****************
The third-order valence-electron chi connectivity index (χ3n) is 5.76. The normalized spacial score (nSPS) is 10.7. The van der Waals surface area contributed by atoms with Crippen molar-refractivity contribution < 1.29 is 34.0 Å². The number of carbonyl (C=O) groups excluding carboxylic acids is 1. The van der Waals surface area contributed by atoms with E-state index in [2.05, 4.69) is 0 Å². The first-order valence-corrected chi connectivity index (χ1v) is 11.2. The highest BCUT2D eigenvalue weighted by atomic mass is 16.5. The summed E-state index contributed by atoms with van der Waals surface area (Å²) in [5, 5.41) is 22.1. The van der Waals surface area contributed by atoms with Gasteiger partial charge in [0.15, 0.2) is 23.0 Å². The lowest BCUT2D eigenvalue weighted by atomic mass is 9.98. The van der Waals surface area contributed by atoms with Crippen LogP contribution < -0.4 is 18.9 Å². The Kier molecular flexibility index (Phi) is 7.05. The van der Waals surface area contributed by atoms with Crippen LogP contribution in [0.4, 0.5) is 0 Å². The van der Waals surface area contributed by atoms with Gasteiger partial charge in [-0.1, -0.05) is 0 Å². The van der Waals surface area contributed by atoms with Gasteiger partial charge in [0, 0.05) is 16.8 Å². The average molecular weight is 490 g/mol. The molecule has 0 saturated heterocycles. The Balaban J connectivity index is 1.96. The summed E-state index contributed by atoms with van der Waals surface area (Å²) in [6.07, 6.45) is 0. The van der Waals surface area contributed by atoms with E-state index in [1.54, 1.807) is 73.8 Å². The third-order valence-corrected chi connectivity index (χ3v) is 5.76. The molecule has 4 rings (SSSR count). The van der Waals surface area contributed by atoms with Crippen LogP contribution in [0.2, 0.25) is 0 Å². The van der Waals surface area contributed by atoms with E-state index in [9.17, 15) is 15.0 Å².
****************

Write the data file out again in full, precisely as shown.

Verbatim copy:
The third-order valence-electron chi connectivity index (χ3n) is 5.76. The normalized spacial score (nSPS) is 10.7. The van der Waals surface area contributed by atoms with Crippen molar-refractivity contribution < 1.29 is 34.0 Å². The number of carbonyl (C=O) groups excluding carboxylic acids is 1. The van der Waals surface area contributed by atoms with E-state index in [2.05, 4.69) is 0 Å². The first-order valence-corrected chi connectivity index (χ1v) is 11.2. The highest BCUT2D eigenvalue weighted by atomic mass is 16.5. The summed E-state index contributed by atoms with van der Waals surface area (Å²) in [5, 5.41) is 22.1. The van der Waals surface area contributed by atoms with Gasteiger partial charge in [0.15, 0.2) is 23.0 Å². The lowest BCUT2D eigenvalue weighted by atomic mass is 9.98. The van der Waals surface area contributed by atoms with Crippen LogP contribution < -0.4 is 18.9 Å². The Kier molecular flexibility index (Phi) is 7.05. The van der Waals surface area contributed by atoms with Crippen LogP contribution in [0.4, 0.5) is 0 Å². The van der Waals surface area contributed by atoms with Gasteiger partial charge in [-0.1, -0.05) is 0 Å². The van der Waals surface area contributed by atoms with Gasteiger partial charge in [0, 0.05) is 16.8 Å². The average molecular weight is 490 g/mol. The molecule has 0 saturated heterocycles. The Balaban J connectivity index is 1.96. The summed E-state index contributed by atoms with van der Waals surface area (Å²) in [6.07, 6.45) is 0. The van der Waals surface area contributed by atoms with E-state index in [1.54, 1.807) is 73.8 Å². The third-order valence-corrected chi connectivity index (χ3v) is 5.76. The molecule has 4 rings (SSSR count). The van der Waals surface area contributed by atoms with Crippen LogP contribution in [0.2, 0.25) is 0 Å². The van der Waals surface area contributed by atoms with E-state index in [9.17, 15) is 15.0 Å².